We start in the room where we'd had cocktails before and port after dinner last night, peering up at the artwork on the walls. One of the largest portraits is of a woman with an elaborately curled hairstyle, and a gown that shows off a large swath of creamy d├ęcolletage. She too looks like a Grabiner, with her large, hooked nose and hooded eyes. It seems as though the Grabiner features should be striking (if not conventionally handsome) on a man but overpowering on a woman. With this woman, at least, the opposite is true-she puts the men of the family to shame. She looks grand, imposing and almost regal, with a haughty insolence in her half-closed eyes. She'd turn the heads of anyone, male or female, when she walked into a room.

Mrs. Craft squints up at the portrait for a moment before saying "Ah!" and pointing up. I follow her finger to the lower part of the portrait, and see what she means. It's not clear, but if I squint, it looks like the woman is wearing the ring-my orouboros ring- on the third finger of her right hand.

"I thought I'd seen it before," says Mrs. Craft, triumphant. "You can't tell it's a snake from the painting, but the round red stone is quite distinctive."

I frown at the portrait. It seems wrong, somehow, for me to be wearing this grand lady's grand ring. I feel much too small for it, for her, for all if it-the house, the wealthy guests, and most of all the family I've been forced to marry into.

"Isolde Grabiner," Mrs. Craft reads from a folder of papers that she's produced from somewhere. "Born 1817, died 1883. Elder sister to the 13th viscount Montague; never married, no issue." She flaps her folder shut. "I've been researching the family for months, but that's all I could find about her; you'd think with such a prominent family there would be more of a record."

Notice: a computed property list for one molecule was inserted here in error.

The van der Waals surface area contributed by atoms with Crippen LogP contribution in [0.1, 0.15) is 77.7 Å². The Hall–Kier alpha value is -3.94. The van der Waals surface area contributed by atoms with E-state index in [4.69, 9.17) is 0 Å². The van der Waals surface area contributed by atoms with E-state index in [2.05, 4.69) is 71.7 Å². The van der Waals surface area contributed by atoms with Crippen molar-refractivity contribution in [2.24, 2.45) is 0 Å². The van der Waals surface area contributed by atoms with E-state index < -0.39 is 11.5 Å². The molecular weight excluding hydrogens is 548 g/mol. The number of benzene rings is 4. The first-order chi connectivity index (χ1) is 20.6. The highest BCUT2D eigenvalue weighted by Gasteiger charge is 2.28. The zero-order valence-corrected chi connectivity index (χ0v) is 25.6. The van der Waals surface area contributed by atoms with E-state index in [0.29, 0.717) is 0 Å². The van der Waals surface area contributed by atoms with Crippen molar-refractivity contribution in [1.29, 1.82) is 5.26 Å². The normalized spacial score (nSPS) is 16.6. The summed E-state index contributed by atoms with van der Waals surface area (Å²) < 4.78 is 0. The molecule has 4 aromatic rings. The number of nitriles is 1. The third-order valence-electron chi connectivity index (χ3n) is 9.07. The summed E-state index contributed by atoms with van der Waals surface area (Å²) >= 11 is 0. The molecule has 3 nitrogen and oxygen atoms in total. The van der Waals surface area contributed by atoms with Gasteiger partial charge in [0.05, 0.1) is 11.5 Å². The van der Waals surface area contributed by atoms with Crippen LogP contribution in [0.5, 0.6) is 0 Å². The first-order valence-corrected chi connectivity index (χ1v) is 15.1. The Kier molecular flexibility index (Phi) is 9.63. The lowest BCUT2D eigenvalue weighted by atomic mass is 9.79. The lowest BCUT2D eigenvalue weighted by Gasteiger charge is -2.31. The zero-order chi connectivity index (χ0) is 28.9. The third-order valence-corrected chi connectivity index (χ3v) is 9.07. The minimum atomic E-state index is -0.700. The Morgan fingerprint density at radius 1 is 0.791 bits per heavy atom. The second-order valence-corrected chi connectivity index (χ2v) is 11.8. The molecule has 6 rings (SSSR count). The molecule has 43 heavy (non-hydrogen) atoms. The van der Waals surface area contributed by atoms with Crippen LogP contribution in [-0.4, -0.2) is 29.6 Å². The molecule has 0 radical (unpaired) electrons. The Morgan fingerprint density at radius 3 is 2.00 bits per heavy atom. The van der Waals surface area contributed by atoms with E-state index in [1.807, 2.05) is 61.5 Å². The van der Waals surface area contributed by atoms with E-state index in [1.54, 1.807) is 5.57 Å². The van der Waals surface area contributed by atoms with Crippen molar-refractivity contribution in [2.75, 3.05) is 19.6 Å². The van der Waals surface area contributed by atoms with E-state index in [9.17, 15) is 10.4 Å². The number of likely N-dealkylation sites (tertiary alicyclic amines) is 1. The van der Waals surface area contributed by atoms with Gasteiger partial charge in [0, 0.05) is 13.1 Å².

I have a pretty good idea as to why there isn't more of a record, at least in the non-magical world, but I'm not about to say it. "Maybe she was scandalous," I offer, instead. "She looks scandalous."

"Possible," says Mrs. Craft, but she doesn't sound convinced. She turns her eyes back to me, then. "No use moping about like that, let's go," she says, and steers me to another painting-this time, the large portrait of Bartholomew Grabiner that I'd looked at with Lord Montague the night before.

"Lord Montague told me about him," I say, "he got made a viscount by Elizabeth the First because of..." I try to remember. "The second Earl of Essex?"

"Oh, Robert Devereux! One of my favorites," she says. "The portraits show him with a scraggly beard, but I always picture him as Errol Flynn." Her eyes get rather misty. "There's a marvelous film, The Private Lives of Elizabeth and Essex with Errol Flynn and Bette Davis... He was Queen Elizabeth's lover, you know, near the end of her life. Robert Devereux, not Errol Flynn."

"I thought she was supposed to be the virgin queen," I say.

"Hah! Only for public relations purposes. No, no, she was older, her late sixties, and he was in his early thirties, and he was a very great favorite of hers. But it all went wrong, you see; her councillors were jealous of his influence and poisoned her against him, and he was a failure in his post as Lord Lieutenant of Ireland. He was jailed, his livelihood taken away, and when he marched on London to force an audience with the Queen, he was branded as a traitor.

"Now the film has a brilliant scene, where the Queen gives Essex a ring, and tells him that no matter what he's done, all he needs to do is send her the ring, and she'll forgive him. But when he's convicted as a traitor, she waits for him to send her the ring. Finally she can't wait any more, and on the date of his execution, summons him to demand that he beg her forgiveness. But he refuses! And marches to his death, saying 'they could search the world from end to end, and never find a pair of lovers such as we!'"

Her voice rings through the room as she says the line, filling it with her rich accent, and I applaud, transported. She gives a little bow, pleased and slightly embarrassed. "Shall we continue? There's a lot of house to get through before lunch."